Our analgesic-related results may differ from those of Short et al.8 and Breebaart et al.9 because of seemingly insignificant protocol variations, such as differing catheter insertion approaches (in- vs. out-of-plane needle advancement), catheter tip locations (subparaneural vs. supraparaneural), or local anesthetic (0.2% ropivacaine vs. 0.125% levobupivacaine). Additionally, participants in the current study had the potential to prolong their local anesthetic infusion—and thus analgesia—by reducing demand bolus use and may have tolerated higher pain scores to prolong the infusion duration and its analgesic effects.
Recent findings of analgesic improvement with automated boluses versus a basal infusion for paravertebral perineural catheters add credence to our results.30 This topic will require additional research to answer the multitude of questions raised by the current study.
Although our study protocol ensured less mandatory local anesthetic delivery in the automated bolus group compared with participants with a basal infusion (8 ml vs. 12 ml every 2 h), we provided both treatment groups with the ability to self-administer additional boluses every 30 min. We had anticipated that participants with the automated boluses would self-administer more boluses to compensate for their scheduled 4-ml local anesthetic deficit every 2 h. However, this did not occur, with automated boluses decreasing local anesthetic consumption and prolonging administration 61% from approximately 3 to 5 days (only 5 h of which was due to the start-delay timer). Previous studies of basal versus bolus dosing of popliteal–sciatic catheters concluded both treatments at the same time regardless of residual reservoir volume (usually after 24 to 48 h).6–9 This permitted the comparison of local anesthetic consumption and relative benefits during the initial 1 to 2 postoperative days but not subsequent consumption or analgesic effects. For inpatients who have access to reservoir refills, the anesthetic-sparing appears to have little importance given the extraordinarily rare occurrence of local anesthetic toxicity during perineural administration.37 However, for ambulatory patients with a fixed reservoir volume, decreasing local anesthetic consumption allows for an extended administration duration and therefore prolonged analgesia delivery.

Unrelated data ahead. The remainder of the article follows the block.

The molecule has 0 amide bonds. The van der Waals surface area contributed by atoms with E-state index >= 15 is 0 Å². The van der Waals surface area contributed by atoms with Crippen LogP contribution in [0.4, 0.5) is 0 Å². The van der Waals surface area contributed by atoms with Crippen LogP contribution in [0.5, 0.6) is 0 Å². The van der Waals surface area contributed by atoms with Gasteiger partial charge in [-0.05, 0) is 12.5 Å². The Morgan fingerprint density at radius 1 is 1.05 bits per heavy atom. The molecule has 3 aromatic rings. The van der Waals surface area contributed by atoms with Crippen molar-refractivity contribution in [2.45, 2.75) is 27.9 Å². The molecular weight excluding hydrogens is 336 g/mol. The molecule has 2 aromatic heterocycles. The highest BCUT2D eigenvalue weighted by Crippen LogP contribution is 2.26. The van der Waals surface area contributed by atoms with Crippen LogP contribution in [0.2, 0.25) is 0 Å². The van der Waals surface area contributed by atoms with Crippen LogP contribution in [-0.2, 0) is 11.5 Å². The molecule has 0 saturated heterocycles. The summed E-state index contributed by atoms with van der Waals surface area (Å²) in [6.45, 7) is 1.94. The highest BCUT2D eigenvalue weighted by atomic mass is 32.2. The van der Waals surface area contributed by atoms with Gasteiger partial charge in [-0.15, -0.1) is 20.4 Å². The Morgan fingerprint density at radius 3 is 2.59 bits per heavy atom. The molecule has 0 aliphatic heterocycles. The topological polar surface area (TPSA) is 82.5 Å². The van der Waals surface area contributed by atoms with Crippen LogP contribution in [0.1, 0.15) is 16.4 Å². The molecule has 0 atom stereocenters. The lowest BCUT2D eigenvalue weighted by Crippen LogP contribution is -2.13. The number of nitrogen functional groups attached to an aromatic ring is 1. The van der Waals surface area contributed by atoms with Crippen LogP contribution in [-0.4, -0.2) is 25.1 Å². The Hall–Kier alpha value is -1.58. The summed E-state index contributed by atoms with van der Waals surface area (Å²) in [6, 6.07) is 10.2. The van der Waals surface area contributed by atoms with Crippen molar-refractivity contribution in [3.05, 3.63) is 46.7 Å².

Our findings that patients who continued to receive automated bolus doses experienced superior analgesia compared to participants who had previously exhausted their anesthetic reservoir with a basal infusion is unsurprising, yet this has not been previously documented with a prolonged 6-day period of evaluation as in our study. Given our findings of improved analgesia while both administration modalities were delivering local anesthetic, our results are applicable to inpatients as well.
The 5-h start delay was chosen as a conservative estimate to ensure that the first bolus dose occurred before the analgesia provided by the initial preoperative single injection 0.5% ropivacaine block would resolve.38 Our goal was to prolong the duration of the 0.2% ropivacaine infusion as long as possible while ensuring that the participants did not experience pain with the initial block resolution.39 To minimize this likelihood, participants could override the delay if they began experiencing pain before the automatic activation of the first bolus. Start-delay timers are a relatively novel function available on few electronic infusion pumps, and the results of the current study suggest that this feature may be used to prolong the total duration of an ambulatory perineural ropivacaine infusion and the analgesia provided.